By Arnold Kling
Asymmetrical Information links to Random Jottings, who quotes an anonymous economist on the possibility that the payroll employment survey double-counts jobs whenever the labor market gets so tight that workers take new jobs before their old employers can even update their headcounts. This might have been an important phenomenon in 1998 and 1999.
I raised this possibility back in March. Advantage Econlog!
If the story is true, then during the late Clinton years employment growth was overstated and productivity growth was understated. Conversely, the spectacular productivity growth of the early Bush years was overstated, but job growth was better than the official statistics show.
UPDATE: Another way to look at the state of the labor market is to measure the ratio of employment to population. Randall Parker pointed me to Angry Bear:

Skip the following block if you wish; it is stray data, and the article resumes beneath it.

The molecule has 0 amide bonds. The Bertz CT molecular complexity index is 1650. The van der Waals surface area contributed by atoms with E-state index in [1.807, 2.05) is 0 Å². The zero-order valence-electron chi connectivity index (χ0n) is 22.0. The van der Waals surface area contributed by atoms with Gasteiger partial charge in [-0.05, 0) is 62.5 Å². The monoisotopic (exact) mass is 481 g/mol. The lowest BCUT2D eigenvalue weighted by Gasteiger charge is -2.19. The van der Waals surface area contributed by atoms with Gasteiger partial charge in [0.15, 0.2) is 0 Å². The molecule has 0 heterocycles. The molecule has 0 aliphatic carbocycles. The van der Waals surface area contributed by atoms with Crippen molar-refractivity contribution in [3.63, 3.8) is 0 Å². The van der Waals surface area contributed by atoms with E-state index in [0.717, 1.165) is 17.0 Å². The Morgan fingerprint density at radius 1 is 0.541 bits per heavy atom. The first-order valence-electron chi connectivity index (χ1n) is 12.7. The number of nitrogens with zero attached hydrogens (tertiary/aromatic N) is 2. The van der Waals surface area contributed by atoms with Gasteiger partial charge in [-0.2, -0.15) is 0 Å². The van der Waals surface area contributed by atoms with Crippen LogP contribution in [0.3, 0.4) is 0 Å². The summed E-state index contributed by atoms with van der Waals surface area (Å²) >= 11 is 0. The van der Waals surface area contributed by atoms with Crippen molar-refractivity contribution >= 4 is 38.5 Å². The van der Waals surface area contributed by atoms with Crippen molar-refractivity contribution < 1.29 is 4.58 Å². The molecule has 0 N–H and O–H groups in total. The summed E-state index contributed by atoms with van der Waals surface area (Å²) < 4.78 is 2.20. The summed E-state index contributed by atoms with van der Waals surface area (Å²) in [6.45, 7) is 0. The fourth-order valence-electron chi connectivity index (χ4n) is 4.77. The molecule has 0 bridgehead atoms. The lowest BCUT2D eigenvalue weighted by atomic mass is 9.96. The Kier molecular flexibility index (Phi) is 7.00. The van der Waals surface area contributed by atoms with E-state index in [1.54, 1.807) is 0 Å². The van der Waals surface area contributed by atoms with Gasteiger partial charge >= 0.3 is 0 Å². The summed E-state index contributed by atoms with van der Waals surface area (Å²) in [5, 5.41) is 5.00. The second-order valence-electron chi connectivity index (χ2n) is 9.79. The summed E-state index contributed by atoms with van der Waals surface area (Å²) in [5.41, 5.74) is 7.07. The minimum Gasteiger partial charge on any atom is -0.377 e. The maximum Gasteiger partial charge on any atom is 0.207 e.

If the natural EP ratio is 64%, then the 62.2% EP ratio as of August 2003 suggests we should have had 141.764 million employed. This estimate suggests unemployment was 4.071 million. The 62.4% EP ratio last month suggests we should have had 143.153 million employed. This estimate suggests unemployment has fallen to 3.472 million, that is, a 15% reduction over the last year.
For Discussion. Does the peculiar pattern of productivity data reinforce suspicions about the payroll employment survey?